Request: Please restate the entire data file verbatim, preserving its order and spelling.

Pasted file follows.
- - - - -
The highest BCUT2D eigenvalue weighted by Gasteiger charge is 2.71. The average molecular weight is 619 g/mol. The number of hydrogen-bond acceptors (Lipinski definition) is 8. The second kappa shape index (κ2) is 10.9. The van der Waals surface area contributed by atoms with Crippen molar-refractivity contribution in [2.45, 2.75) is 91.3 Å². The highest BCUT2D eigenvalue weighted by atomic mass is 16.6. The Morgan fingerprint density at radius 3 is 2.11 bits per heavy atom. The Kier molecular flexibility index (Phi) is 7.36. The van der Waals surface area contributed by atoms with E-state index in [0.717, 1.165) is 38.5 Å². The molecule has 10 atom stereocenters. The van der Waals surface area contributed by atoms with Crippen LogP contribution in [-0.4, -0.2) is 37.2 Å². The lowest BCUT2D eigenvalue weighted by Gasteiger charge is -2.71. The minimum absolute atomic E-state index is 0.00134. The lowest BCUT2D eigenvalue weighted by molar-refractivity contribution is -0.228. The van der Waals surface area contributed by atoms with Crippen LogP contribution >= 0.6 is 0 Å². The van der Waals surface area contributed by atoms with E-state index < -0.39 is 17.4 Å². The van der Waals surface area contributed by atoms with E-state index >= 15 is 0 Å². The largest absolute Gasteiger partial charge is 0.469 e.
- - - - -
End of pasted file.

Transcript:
The highest BCUT2D eigenvalue weighted by Gasteiger charge is 2.71. The average molecular weight is 619 g/mol. The number of hydrogen-bond acceptors (Lipinski definition) is 8. The second kappa shape index (κ2) is 10.9. The van der Waals surface area contributed by atoms with Crippen molar-refractivity contribution in [2.45, 2.75) is 91.3 Å². The highest BCUT2D eigenvalue weighted by atomic mass is 16.6. The Morgan fingerprint density at radius 3 is 2.11 bits per heavy atom. The Kier molecular flexibility index (Phi) is 7.36. The van der Waals surface area contributed by atoms with E-state index in [0.717, 1.165) is 38.5 Å². The molecule has 10 atom stereocenters. The van der Waals surface area contributed by atoms with Crippen LogP contribution in [-0.4, -0.2) is 37.2 Å². The lowest BCUT2D eigenvalue weighted by Gasteiger charge is -2.71. The minimum absolute atomic E-state index is 0.00134. The lowest BCUT2D eigenvalue weighted by molar-refractivity contribution is -0.228. The van der Waals surface area contributed by atoms with Crippen LogP contribution >= 0.6 is 0 Å². The van der Waals surface area contributed by atoms with E-state index < -0.39 is 17.4 Å². The van der Waals surface area contributed by atoms with E-state index >= 15 is 0 Å². The largest absolute Gasteiger partial charge is 0.469 e.